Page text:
Last September was a very busy month regarding my Afghan Box Camera. I spent a couple of weekends demonstrating how the camera works to the public and making portraits. I also gave a two days workshop where I could explain in details how the camera works, a bit of the history and the most important of all...leaving the guys do some portraits by themselves. I got some really nice results!
Monday, 23 November 2015
Sunday, 6 September 2015
Last month I did quite a few tests using my Afghan Box camera, which is known here in Brazil as lambe-lambe. I'll be ministering a small workshop this month about this type of instant cameras and I'll also be doing some demonstrations with the camera so I have to be confortable when using. And nothing like hiting the streets of São Paulo with the camera and getting strangers to pose to you for a good portrait!
The pictures were all processed using my homebrew PaRodinal and fixer.
Tuesday, 7 July 2015
I've made a couple of experiments at Sesc with Salt Paper process using the recipe of "The Keepers of Light" book (starch, sodium citrate and ammonium chloride) It's reasonable simple to make and the results are satisfatory considering the negatives I had in hands.
These two copies below were made using digital negatives treated in Photoshop, I adjusted the curves aiming to achieve some contrast but more needs to be done. I might try too adding few drops of Potassium Dichromate onto the formula as its known to help increasing the contrast on salt papers.
Tuesday, 16 June 2015
Another couple of cyanotypes made from digital negatives. The first image was printed onto Hahnemuhle proof paper, the second one onto Filiperson. The developer used was acetic acid at 1% solution to work in the midtones, then I left the images in a bath of hydrogen peroxide to increase the blue tones.
Thursday, 16 April 2015
I've just set up a bulk ink system on my cheap Epson printer because I was fed up on spending so much money on cartridges. The conversion is relative simple to make and the guys from the shop repair said that sometimes it can be done while you wait.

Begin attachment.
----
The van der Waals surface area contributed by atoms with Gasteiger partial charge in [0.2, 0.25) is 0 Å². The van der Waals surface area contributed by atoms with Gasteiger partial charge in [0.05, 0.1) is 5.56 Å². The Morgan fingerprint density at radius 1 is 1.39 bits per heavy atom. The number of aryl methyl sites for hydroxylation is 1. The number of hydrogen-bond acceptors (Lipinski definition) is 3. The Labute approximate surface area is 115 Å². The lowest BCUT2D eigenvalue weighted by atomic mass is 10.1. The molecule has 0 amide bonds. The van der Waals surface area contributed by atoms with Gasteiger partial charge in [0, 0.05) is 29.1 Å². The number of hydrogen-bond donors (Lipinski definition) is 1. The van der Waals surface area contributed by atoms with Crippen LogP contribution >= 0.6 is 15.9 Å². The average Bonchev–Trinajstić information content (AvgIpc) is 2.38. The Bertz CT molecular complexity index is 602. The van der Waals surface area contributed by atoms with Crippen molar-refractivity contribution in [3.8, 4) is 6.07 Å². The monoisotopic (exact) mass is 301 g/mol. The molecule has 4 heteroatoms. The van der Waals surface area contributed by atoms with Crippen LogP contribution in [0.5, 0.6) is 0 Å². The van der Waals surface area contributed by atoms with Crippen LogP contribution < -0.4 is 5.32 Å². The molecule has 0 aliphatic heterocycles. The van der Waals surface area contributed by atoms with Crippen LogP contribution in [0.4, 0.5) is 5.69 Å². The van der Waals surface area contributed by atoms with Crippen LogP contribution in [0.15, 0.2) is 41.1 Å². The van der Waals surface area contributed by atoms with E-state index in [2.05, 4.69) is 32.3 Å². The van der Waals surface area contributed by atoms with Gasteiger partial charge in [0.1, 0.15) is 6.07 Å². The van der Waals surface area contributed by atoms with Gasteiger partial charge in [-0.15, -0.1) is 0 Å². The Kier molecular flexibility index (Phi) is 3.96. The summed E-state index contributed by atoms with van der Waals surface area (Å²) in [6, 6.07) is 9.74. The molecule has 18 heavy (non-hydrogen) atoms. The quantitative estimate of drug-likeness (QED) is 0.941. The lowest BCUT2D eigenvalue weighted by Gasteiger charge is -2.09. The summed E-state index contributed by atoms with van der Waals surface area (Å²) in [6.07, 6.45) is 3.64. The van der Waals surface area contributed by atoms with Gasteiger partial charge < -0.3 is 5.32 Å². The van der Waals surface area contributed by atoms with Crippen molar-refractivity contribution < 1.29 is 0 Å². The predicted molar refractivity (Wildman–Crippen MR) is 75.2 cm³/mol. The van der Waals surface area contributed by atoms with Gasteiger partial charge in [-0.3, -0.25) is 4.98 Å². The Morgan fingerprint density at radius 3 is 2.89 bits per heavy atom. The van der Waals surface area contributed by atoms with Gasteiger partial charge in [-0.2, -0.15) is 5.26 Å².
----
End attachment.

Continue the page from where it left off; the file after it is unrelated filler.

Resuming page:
Once I got my printer running, I decided to print some digital negatives so I can make a few alternative process. The task isn't really easy when it comes to cheap inkjet printers... although the costs of my prints has been reduced drastically, having a bulk system which is not from the same manufacturer means that you can't easily make a color profile. I'm having a really hard time printing in black in my case, all my prints are coming with a dark blue tone.
I've decided to try some cyanotypes couple of days ago and they came out ok... I've lost some details on the highlights and the prints had to be left in a solution of 5% hydrogen peroxide (10% volume).
All prints were made on Hahnemuhle proof paper with a solution of 3% gelatin (leaf) average 5 - 8 minutes on artificial UV light.
Sunday, 22 March 2015
So yesterday I spent the whole doing some ambrotypes at my friend's lab for an exhibithion that's about to come to celebrate the 2015 wet plate day, which will happen in May.
I wanted to do some tests hand-tinting ambrotypes, I've seen many examples that were made at the time and as well some contemporary artists and I thought they're stunning. I know ambrotypes and ferrotypes looks fantatisc already just by themselves but I wanted to try anyway. As seen on Mark Osterman video, I added some dry pastels powder with pencils just before the varnish stage, got rid of the excess with the air blower and varnished.
This is the result!
Sunday, 7 December 2014
A few shots taken in my hometown with the Beirette camera, which was converted into a pinhole camera. The film used is a very expired Ilford (hence the noticeable grains) I bought years ago and it was processed using the homemade PaRodinal developer.